Singapore has in recent years made noteworthy contributions in the ASEAN cyber arena. Besides involvement in training and technical cooperation, best seen through inauguration in Singapore of the Asean-Singapore Cybersecurity Centre of Excellence in October 2019, officials have also played constructive roles in ASEAN discussions concerning cyber norms, by extension providing ASEAN with a voice in the ongoing global debate.
It is to be hoped that these moves continue. Cyberspace is unregulated, with state-backed actors and criminal enterprises hiding behind difficulties in attribution when undertaking malicious activity, as well as trusting to their ingenuity – and relying on human folly.
Criminal hackers are unlikely to heed appeals to reason (the callous ransomware attacks healthcare institutions around the world through during the COVID-19 pandemic), but at both at the ASEAN and UN level (where the wider debate is being being played out), it is vital to try to come to agreement on rules of the road for state behaviour.
The International Stage : Cyber Offence
When it comes to big-ticket cyberattacks, a great deal of the headline-grabbing activity is reported in the West. But we cannot afford to be naïve about this. Southeast Asia is a theatre for this too. Some of the APTs active in Southeast Asia use sophisticated techniques, social engineering and watering hole attacks that are similar in sophistication to what is seen elsewhere.
Motives could be data theft, intellectual property, stealing government secrets. Hacking is also a tool of state espionage. Some APT (Advanced Persistent Threat) groups, including those operating within Southeast Asia, are well known in the cybersecurity community. Some are thought to have targeted businesses in Singapore. APT 32, with allegedly Vietnamese links, is a case in point.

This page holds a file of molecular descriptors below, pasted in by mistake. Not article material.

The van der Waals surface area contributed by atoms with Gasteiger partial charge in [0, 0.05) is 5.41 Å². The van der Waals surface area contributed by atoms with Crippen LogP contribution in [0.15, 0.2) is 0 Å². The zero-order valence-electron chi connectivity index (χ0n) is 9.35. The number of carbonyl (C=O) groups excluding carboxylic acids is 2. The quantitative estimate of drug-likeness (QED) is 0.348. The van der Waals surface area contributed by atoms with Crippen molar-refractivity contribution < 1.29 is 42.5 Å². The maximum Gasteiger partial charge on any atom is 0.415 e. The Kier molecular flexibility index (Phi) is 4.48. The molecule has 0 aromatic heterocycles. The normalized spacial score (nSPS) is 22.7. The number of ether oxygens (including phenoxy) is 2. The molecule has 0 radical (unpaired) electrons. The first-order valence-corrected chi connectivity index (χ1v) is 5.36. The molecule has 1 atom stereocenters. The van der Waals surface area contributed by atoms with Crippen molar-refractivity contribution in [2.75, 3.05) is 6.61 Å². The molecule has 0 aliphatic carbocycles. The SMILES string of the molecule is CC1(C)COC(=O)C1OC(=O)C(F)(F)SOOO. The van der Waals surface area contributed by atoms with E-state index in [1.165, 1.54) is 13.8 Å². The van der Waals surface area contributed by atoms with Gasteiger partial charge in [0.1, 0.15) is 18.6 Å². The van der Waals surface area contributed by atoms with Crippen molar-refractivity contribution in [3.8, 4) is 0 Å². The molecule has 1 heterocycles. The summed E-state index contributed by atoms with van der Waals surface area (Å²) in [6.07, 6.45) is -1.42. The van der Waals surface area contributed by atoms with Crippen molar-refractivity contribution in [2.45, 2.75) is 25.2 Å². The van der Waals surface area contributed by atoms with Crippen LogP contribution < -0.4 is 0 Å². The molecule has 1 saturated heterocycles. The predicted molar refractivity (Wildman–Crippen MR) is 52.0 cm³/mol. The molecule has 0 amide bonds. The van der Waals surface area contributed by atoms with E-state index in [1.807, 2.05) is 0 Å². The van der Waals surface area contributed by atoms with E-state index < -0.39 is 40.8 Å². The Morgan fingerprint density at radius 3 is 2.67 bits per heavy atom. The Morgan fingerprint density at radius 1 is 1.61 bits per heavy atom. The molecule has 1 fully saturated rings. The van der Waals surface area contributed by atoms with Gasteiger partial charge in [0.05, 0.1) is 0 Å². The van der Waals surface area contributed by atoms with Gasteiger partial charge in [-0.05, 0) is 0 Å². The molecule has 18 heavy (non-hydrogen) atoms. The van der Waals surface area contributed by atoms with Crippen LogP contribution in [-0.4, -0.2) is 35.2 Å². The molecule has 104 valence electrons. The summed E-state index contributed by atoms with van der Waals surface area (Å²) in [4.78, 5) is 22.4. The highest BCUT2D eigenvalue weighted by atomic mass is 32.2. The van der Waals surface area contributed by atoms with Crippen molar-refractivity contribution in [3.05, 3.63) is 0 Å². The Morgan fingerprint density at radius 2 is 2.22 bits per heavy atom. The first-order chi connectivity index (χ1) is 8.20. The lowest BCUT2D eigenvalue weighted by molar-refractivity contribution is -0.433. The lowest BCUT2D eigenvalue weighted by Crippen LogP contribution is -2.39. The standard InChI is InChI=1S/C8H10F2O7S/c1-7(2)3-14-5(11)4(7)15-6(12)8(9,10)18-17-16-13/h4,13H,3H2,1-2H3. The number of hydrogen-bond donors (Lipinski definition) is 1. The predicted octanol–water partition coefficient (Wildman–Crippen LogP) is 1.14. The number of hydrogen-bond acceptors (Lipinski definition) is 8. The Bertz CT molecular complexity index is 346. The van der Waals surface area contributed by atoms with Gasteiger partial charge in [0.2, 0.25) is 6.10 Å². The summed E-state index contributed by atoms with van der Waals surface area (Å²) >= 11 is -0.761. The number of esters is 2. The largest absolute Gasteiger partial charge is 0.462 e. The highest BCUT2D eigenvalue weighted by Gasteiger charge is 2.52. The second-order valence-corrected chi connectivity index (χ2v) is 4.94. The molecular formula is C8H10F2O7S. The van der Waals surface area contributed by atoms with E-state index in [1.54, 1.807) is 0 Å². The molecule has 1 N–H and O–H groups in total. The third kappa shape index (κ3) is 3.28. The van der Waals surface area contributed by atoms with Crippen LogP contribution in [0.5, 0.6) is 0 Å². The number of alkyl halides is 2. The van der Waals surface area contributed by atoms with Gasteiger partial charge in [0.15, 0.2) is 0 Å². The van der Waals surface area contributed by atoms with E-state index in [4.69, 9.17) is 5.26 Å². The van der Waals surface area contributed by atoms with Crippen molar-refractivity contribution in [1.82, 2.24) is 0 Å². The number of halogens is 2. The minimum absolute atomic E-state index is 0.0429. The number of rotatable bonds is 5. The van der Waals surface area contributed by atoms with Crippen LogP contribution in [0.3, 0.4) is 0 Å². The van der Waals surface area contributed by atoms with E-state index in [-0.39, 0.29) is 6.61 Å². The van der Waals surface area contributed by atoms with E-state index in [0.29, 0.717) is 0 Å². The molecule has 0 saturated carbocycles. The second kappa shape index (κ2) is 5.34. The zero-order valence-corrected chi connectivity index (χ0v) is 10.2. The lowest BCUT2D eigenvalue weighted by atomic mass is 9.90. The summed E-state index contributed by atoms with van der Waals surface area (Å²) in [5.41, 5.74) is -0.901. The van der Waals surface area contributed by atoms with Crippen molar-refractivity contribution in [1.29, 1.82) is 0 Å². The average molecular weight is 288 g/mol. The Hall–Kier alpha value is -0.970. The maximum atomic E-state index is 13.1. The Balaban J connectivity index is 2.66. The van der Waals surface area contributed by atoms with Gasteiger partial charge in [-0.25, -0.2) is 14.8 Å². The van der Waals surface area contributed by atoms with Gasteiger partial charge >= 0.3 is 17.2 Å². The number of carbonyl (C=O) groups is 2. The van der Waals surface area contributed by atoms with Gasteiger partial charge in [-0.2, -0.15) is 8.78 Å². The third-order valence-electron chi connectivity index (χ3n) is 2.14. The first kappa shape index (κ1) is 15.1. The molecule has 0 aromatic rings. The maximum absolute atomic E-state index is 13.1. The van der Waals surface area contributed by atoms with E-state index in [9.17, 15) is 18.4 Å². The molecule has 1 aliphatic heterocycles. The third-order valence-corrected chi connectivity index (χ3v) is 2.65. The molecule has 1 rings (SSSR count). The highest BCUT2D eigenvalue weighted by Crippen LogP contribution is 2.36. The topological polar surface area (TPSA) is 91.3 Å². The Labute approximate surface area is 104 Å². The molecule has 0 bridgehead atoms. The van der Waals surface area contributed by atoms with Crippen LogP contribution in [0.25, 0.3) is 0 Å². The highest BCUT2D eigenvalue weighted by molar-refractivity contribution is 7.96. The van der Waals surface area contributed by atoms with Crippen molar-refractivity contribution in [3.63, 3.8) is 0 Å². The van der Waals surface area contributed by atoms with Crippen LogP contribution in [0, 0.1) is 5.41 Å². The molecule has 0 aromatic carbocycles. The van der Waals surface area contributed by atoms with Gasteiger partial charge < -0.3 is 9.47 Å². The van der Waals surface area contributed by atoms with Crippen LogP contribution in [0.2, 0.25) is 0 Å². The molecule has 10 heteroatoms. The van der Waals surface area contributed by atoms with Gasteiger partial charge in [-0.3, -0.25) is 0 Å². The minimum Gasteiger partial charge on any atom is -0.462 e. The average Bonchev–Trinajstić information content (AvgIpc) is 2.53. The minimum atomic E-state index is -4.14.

It would be invidious however to single out any particular nation for using cyber to further state interests: the APT thought to have been involved behind the worst cyberattack in Singapore’s history, Whitefly, is thought to have targeted other organisations in Singapore across a range of sectors, and likely has links to a state power too.
The Singapore threat landscape
While the 2017/2018 SingHealth/IHiS cyberattack was the most serious breach Singapore has experienced, it was not the only attack to target government agencies. In the past few years, other ministries like Foreign Affairs and Defence have also been targeted and breached.
There are other targets that bear mentioning. In April 2017, hackers infiltrated the networks of the National University of Singapore and Nanyang Technological University in what appeared to have been an attempt to steal sensitive government and research data.
Given the world-class stature of our institutions of learning, and the cutting-edge research done there, we should in the coming years expect an intensification of these attacks. Covid-19 has for example taught us to expect cyber-attacks against medical institutions – some have been opportunistic ransomware attacks, but others appear to have been aimed at exfiltrating cutting edge research such as biomedical data and data related to vaccine development.
What we have not had, but which others have, is a multidimensional attack that affects the nation holistically – not just institutions, but at the people level too. Estonia suffered in 2007 a cyber-attack (involving botnets and DDoS attacks) that crippled banks and some government agencies. This was a wake up call and led to deep thinking on aspects of resilience and continuity.
“What we have not had, but which others have, is a multidimensional attack that affects the nation holistically”
We should recognise the risks of this type of attack happening in Singapore. The risk is in fact inherently bound into our future as a Smart Nation. As the Chief Executive of the Cyber Security Agency (CSA), David Koh, has observed, “Cyber security is a key enabler for Smart Nation. We can’t be a Smart Nation that is trusted and resilient if our systems are open and vulnerable.”
This is worth pondering. The reality of the Smart Nation means innumerable IOT nodes at the individual, household or precinct level. If sheer inertia or a prevailing attitude of poor cyber hygiene means the majority are left unsecured, then the Smart Nation vision is critically hamstrung from the start.
This weakness has already been remarked on by those in the know: a 2018 report by cybersecurity firm F5 Labs notes that Singapore has consistently appeared in the top five destinations for IoT attacks.
The safety and security we take for granted in our daily lives sets up what might be called the “normalcy conundrum”. At the people level, there is the expectation that security is ensured, leading us to neglect basic precautions – in part because we assume the government will handle serious incidents.